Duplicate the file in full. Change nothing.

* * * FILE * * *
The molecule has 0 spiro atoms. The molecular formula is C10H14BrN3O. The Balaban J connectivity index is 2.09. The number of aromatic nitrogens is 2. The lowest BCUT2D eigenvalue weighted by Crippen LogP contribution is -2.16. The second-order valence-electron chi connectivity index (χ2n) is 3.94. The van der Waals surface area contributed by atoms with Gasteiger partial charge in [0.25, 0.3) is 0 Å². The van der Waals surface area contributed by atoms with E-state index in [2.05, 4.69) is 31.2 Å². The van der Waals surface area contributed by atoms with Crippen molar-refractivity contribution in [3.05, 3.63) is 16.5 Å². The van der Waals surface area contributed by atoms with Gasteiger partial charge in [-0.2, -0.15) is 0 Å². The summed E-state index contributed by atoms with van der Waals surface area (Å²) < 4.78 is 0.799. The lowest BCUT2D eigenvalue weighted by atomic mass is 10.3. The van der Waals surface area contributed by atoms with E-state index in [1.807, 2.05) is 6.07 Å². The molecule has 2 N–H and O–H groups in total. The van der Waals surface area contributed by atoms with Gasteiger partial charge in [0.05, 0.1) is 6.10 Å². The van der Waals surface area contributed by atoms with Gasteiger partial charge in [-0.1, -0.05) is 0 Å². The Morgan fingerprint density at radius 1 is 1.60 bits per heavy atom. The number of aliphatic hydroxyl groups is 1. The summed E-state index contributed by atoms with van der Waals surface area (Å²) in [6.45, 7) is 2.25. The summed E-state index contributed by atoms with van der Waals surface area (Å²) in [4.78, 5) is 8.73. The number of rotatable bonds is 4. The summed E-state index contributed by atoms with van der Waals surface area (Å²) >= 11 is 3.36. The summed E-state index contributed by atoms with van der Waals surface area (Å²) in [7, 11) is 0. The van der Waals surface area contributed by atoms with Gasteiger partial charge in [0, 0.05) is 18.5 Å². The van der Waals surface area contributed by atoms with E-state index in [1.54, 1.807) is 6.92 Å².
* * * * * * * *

The molecule has 0 spiro atoms. The molecular formula is C10H14BrN3O. The Balaban J connectivity index is 2.09. The number of aromatic nitrogens is 2. The lowest BCUT2D eigenvalue weighted by Crippen LogP contribution is -2.16. The second-order valence-electron chi connectivity index (χ2n) is 3.94. The van der Waals surface area contributed by atoms with Gasteiger partial charge in [0.25, 0.3) is 0 Å². The van der Waals surface area contributed by atoms with E-state index in [2.05, 4.69) is 31.2 Å². The van der Waals surface area contributed by atoms with Crippen molar-refractivity contribution in [3.05, 3.63) is 16.5 Å². The van der Waals surface area contributed by atoms with Gasteiger partial charge in [-0.2, -0.15) is 0 Å². The summed E-state index contributed by atoms with van der Waals surface area (Å²) < 4.78 is 0.799. The lowest BCUT2D eigenvalue weighted by atomic mass is 10.3. The van der Waals surface area contributed by atoms with E-state index in [1.807, 2.05) is 6.07 Å². The molecule has 2 N–H and O–H groups in total. The van der Waals surface area contributed by atoms with Gasteiger partial charge in [0.05, 0.1) is 6.10 Å². The van der Waals surface area contributed by atoms with Gasteiger partial charge in [-0.1, -0.05) is 0 Å². The Morgan fingerprint density at radius 1 is 1.60 bits per heavy atom. The number of aliphatic hydroxyl groups is 1. The summed E-state index contributed by atoms with van der Waals surface area (Å²) in [6.45, 7) is 2.25. The summed E-state index contributed by atoms with van der Waals surface area (Å²) in [4.78, 5) is 8.73. The number of rotatable bonds is 4. The summed E-state index contributed by atoms with van der Waals surface area (Å²) >= 11 is 3.36. The summed E-state index contributed by atoms with van der Waals surface area (Å²) in [7, 11) is 0. The van der Waals surface area contributed by atoms with Gasteiger partial charge in [0, 0.05) is 18.5 Å². The van der Waals surface area contributed by atoms with E-state index in [1.54, 1.807) is 6.92 Å².